6.Synthesis and applications. Weed invasion can be diminished through a combination of forage species selected for complementarity and persistence traits in systems designed to reduce reliance on fertilizer nitrogen. In this study, effects of diversity on weed suppression were consistently strong across mixtures varying widely in species proportions and over time. The level of weed biomass did not vary greatly across mixtures varying widely in proportions of sown species. These diversity benefits in intensively managed grasslands are relevant for the sustainable intensification of agriculture and, importantly, are achievable through practical farm-scale actions.
The variance of daily milk production as predictor for health and resilience in dairy cattle
Mulder, H.A. ; Elgersma, G.G. ; Linde, R. van de; Jong, G. de - \ 2017
In: Book of Abstracts of the 68th Annual Meeting of the European Federation of Animal Science. - Wageningen : Wageningen Academic Publishers (Book of abstracts 23) - ISBN 9789086863129 - p. 462 - 462.
Automatic milking systems (AMS) record an enormous amount of data on milk production and the cow itself. This type of big data is expected to contain indicators for health and resilience of cows. In this study, the aim was to define and estimate heritabilities for traits related with fluctuations in daily milk production and to estimate genetic correlations with existing functional traits such as udder health, fertility, claw health, ketosis and longevity. We used daily milk production records of AMS of 212,433 lactations in parities 1, 2 and 3 from 498 herds in the Netherlands. We defined several traits related to the number of drops in milk production using Student t-tests (DROP) as well as the natural logarithm of the within-cow variance of milk yield (LNvar). ASReml was used to estimate heritabilities and breeding values (EBV) for the new traits. Genetic correlations were estimated using correlations between EBV of the new traits and existing EBV for health and functional traits correcting for non-unity reliabilities using the Calo-method. Heritabilities for the DROP traits and LNvar were around 0.1, similar to heritabilities for health and functional traits. Genetic correlations between the new traits and the existing health traits differed a lot, the strongest correlations (0.4-0.6) were between LNvar and udder health, ketosis, persistency and longevity. LNvar was in this study the best trait, based on the combination of the heritability and the genetic correlations with health traits. Selection of the 20 bulls with the lowest EBV for LNvar, i.e. less fluctuations in milk production, showed that the daughters of these bulls have better udder health i.e. less mastitis, less ketosis, better fertility and stay 150 days longer in the farm than average. This study shows that the variance in daily milk production is heritable and can be used to breed healthy and resilient cows.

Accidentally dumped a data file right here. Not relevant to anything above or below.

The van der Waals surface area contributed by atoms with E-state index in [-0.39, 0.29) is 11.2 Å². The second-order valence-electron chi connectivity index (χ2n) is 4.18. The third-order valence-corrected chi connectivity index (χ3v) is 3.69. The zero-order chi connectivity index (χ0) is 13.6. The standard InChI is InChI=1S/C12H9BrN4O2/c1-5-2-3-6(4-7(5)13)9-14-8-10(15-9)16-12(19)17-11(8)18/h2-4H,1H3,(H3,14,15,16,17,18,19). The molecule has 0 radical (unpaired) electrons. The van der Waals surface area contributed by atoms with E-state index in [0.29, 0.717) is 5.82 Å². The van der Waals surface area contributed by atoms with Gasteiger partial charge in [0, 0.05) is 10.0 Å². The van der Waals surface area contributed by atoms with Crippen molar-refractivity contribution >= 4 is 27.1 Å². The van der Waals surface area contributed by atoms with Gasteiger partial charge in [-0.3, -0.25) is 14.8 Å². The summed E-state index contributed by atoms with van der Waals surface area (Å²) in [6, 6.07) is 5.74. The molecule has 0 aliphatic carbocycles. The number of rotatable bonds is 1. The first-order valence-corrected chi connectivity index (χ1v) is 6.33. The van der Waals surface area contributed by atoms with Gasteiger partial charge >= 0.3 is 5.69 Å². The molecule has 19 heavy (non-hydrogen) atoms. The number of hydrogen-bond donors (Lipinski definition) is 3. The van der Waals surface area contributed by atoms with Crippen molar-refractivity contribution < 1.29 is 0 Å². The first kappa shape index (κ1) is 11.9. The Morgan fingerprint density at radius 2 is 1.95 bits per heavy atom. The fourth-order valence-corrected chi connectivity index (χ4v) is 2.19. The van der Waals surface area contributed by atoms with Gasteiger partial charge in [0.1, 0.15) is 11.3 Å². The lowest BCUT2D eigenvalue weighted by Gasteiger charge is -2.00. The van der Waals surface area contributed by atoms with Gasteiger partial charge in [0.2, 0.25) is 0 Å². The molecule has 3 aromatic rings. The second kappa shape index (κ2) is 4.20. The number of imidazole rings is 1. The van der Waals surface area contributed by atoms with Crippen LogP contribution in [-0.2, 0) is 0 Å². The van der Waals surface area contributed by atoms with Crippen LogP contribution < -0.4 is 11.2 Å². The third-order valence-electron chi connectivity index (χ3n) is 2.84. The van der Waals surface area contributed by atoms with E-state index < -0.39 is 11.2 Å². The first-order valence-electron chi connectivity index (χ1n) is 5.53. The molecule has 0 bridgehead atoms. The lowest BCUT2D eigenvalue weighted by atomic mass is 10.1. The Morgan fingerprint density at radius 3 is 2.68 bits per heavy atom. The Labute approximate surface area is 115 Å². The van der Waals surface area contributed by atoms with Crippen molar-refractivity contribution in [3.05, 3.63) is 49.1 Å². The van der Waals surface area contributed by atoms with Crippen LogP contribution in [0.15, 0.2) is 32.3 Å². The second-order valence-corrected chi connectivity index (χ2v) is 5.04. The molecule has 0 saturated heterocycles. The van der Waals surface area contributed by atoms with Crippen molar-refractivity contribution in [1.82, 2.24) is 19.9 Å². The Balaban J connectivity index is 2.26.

Major shifts in species’ relative abundance in grassland mixtures alongside positive effects of species diversity in yield: a continental-scale experiment
Brophy, Caroline ; Finn, John A. ; Lüscher, Andreas ; Suter, Matthias ; Kirwan, Laura ; Sebastià, Maria Teresa ; Helgadóttir, Áslaug ; Baadshaug, Ole H. ; Bélanger, Gilles ; Black, Alistair ; Collins, Rosemary P. ; Čop, Jure ; Dalmannsdottir, Sigridur ; Delgado, Ignacio ; Elgersma, Anjo ; Fothergill, Michael ; Frankow-Lindberg, Bodil E. ; Ghesquiere, A. ; Golinska, Barbara ; Golinski, Piotr ; Grieu, Philippe ; Gustavsson, Anne Maj ; Höglind, Mats ; Huguenin-Elie, Olivier ; Jørgensen, Marit ; Kadziuliene, Zydre ; Kurki, Päivi ; Llurba, Rosa ; Lunnan, Tor ; Porqueddu, Claudio ; Thumm, Ulrich ; Connolly, John - \ 2017
Journal of Ecology 105 (2017)5. - ISSN 0022-0477 - p. 1210 - 1222.
Increased species diversity promotes ecosystem function; however, the dynamics of multi-species grassland systems over time and their role in sustaining higher yields generated by increased diversity are still poorly understood. We investigated the development of species’ relative abundances in grassland mixtures over 3 years to identify drivers of diversity change and their links to yield diversity effects.
A continental-scale field experiment was conducted at 31 sites using 11 different four-species mixtures each sown at two seed abundances. The four species consisted of two grasses and two legumes, of which one was fast establishing and the other temporally persistent. We modelled the dynamics of the four-species mixtures, and tested associations with diversity effects on yield.
We found that species’ dynamics were primarily driven by differences in the relative growth rates (RGRs) of competing species, and secondarily by density dependence and climate. The temporally persistent grass species typically had the highest RGRs and hence became dominant over time. Density dependence sometimes induced stabilising processes on the dominant species and inhibited shifts to monoculture. Legumes persisted at most sites at low or medium abundances and persistence was improved at sites with higher annual minimum temperature.
Significant diversity effects were present at the majority of sites in all years and the strength of diversity effects was improved with higher legume abundance in the previous year. Observed diversity effects, when legumes had declined, may be due to (i) important effects of legumes even at low abundance, (ii) interaction between the two grass species or (iii) a store of N because of previous presence of legumes.
Synthesis. Alongside major compositional changes driven by RGR differences, diversity effects were observed at most sites, albeit at reduced strength as legumes declined. This evidence strongly supports the sowing of multi-species mixtures that include legumes over the long-standing practice of sowing grass monocultures. Careful and strategic selection of the identity of the species used in mixtures is suggested to facilitate the maintenance of species diversity and especially persistence of legumes over time, and to preserve the strength of yield increases associated with diversity.